Repo Man (United States, 1984)

March 28, 2022
A movie review by James Berardinelli
Repo Man Poster

Over the years since its March 1984 release, Alex Cox’s debut feature, Repo Man, has developed a reputation as a “cult classic.” Unlike many other films to claim that badge, this one deserves it. Largely dismissed by mainstream audiences during its theatrical run, the movie has developed a devoted following over the years. Repo Man’s scathing satirical tone and oddball comedic aspects made it a hard sell for those expecting something in the science fiction/horror vein. Those elements, however, have grown in acceptance as cultural cynicism has developed deeper roots. Repo Man was ahead of its time in 1984.

The trap is watching Repo Man with an expectation that it’s going to deliver anything resembling a conventional narrative. Its purpose isn’t to tell a story but to satirize pretty much anything that meant anything in the mid-1980s, including Reagan’s brand of conservatism, bad science fiction, consumerism, and UFO-mania. It is relentlessly unconventional – it wouldn’t be a stretch to assume that aspects of Repo Man (or at least director Cox’s approach) spread their tendrils of influence to up-and-coming filmmakers from the late 1980s and 1990s like (among others) the Coen Brothers and Quentin Tarantino.

Repo Man has a storyline, although dwelling overmuch on the details isn’t a worthy endeavor. Like many comedies, it doesn’t stand up to more than cursory consideration. The main narrative, which transpires in the down-and-out neighborhoods of Los Angeles, follows Otto Maddox (Emilio Estevez) as he embarks on a career as an automobile repossessor under the tutelage of Bud (Harry Dean Stanton) and Lite (Sy Richardson), two veterans of the job who will do almost anything to get a car and its associated bounty. Another man, Miller (Tracey Walter), who also works at the “Helping Hand Acceptance Corporation,” provides Otto with words of warning.

On the side, Otto becomes involved with Leila (Olivia Barash), a spaceship fanatic who works at the United Fruitcake Outlet. Through Leila, Otto learns about a mysterious 1964 Chevrolet Malibu that allegedly has radioactive aliens in the trunk. A bounty of $25,000 has been posted for the Chevy so all the repo men are eager to cash in. They’re not the only ones, however. A group of government-type agents are also after the car as is its previous driver, J. Frank Parnell (Fox Harris). Even Otto’s ex-girlfriend, Debbi (Jennifer Balgobin), and his former best friend, Duke (Dick Rude), get in on the act when they’re not robbing convenience stores.

Those expecting anything serious to come out of this mess will be disappointed. The focus is on low-key comedy and satire. The movie is replete with recurring jokes like one that involves generic food labels. (I won’t talk about the others – they’re more amusing if discovered independently than if described.) Improvisation was encouraged on the set and any character development that occurs appears to have happened mostly by accident. The story transpires within the punk rock scene, an area Cox would explore more fully in his next film, Sid and Nancy (about Sid Vicious and his girlfriend Nancy Spungen). Repo Man’s title track was composed and performed by Iggy Pop.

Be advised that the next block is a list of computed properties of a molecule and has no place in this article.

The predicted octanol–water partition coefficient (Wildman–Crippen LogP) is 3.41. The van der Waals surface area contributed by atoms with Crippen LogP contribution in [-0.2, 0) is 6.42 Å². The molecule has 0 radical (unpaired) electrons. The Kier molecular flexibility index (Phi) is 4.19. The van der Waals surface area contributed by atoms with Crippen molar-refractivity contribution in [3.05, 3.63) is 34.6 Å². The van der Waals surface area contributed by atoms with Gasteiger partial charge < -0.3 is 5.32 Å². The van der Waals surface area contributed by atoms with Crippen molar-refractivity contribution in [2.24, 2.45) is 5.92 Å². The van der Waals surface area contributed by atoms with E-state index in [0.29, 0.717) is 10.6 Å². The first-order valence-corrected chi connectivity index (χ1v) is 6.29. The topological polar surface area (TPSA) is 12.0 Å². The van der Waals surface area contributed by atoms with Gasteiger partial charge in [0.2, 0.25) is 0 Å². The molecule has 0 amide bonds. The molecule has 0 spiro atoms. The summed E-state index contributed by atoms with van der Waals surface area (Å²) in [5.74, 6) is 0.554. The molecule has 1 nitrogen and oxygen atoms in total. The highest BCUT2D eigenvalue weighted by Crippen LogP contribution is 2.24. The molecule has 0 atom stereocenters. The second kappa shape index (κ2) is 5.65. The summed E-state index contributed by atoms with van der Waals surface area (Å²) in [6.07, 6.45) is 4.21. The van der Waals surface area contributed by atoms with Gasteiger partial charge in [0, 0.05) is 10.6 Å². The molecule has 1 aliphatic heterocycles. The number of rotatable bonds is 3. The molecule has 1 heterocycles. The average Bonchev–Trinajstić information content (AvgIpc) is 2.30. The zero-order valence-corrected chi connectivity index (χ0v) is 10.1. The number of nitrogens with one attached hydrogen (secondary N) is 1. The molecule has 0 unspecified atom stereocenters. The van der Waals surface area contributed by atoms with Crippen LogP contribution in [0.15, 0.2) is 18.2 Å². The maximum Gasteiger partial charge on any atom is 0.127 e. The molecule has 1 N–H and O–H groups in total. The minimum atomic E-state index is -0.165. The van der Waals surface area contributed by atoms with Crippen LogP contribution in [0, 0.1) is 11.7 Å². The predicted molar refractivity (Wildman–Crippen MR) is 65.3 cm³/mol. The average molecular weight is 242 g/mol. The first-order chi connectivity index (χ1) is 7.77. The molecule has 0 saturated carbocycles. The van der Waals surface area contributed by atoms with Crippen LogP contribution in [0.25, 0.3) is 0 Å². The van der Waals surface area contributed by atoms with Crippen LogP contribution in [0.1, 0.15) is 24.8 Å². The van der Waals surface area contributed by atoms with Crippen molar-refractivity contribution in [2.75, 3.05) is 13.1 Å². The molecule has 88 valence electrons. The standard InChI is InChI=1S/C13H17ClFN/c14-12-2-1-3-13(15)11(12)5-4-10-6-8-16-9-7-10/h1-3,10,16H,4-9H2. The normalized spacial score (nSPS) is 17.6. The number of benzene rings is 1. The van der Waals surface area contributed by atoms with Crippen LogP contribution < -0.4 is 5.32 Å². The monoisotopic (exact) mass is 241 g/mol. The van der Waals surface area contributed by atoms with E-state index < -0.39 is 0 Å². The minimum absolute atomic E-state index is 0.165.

Cox’s penchant for a tongue-in-cheek approach became evident when, after a middling theatrical run, it came time to show the movie on television. Faced by censors at the ready to cut-and-slash the movie due (primarily) to its frequent profanity, Cox decided to overdub all the bad words with bizarre phrases that earned the film a new legion of fans. Nearly four decades later, there are those who prefer to watch the TV cut over the theatrical one because of this added (albeit dubious) charm.

Repo Man doesn’t feature any A-list stars. The film’s biggest name, Emilio Estevez, wasn’t well-known at the time, except perhaps as one of the sons of Martin Sheen (the resemblance to a young Sheen is uncanny). Although Estevez attracted attention in 1983’s The Outsiders, his biggest films – The Breakfast Club, St. Elmo’s Fire, Stakeout, and Young Guns – were in the immediate future (all were released between 1985 and 1988). The actor shows flashes of the charisma that would make him a future star but he rarely steals the spotlight. The buddy chemistry between him and reliable veteran character actor (and David Lynch favorite) Harry Dean Stanton (who has never given a bad performance despite appearing in numerous bad movies) is low-key.

Critics don’t always cheer for movies as offbeat as Repo Man. It seems there are always those who don’t “get it.” In 1984, however, many reviews praised the film as a breath of fresh air. Roger Ebert summed it up nicely: “Repo Man is one of those movies that slips through the cracks and gives us all a little weirdo fun… This is the kind of movie that baffles Hollywood, because it isn't made from any known formula and doesn't follow the rules.”

Repo Man accrued a fan base as a result of its devil-may-care, try-anything approach. Whether it works as a traditional motion picture is up for debate. However, it’s short enough (about 90 minutes) that it never overstays its welcome and is generally a fun, wild ride, even though it may at times be difficult to figure out where the journey began and where, as the 1964 Chevy leaves the streets like Doc’s DeLorean in Back to the Future, it ends.

Repo Man (United States, 1984)

Director: Alex Cox
Cast: Emilio Estevez, Harry Dean Stanton, Tracey Walter, Olivia Barash, Sy Richardson, Jennifer Balgobin, Dick Rude
Home Release Date: 2022-03-28
Screenplay: Alex Cox
Cinematography: Robby Muller
Music: Steven Hufsteter, Humberto Larriva
U.S. Distributor: Universal Pictures
Run Time: 1:32
U.S. Release Date: 1984-03-02
MPAA Rating: "R" (Violence, Profanity, Sexual Content, Drugs)
Genre: Comedy/Science Fiction
Subtitles: none
Theatrical Aspect Ratio: 1.85:1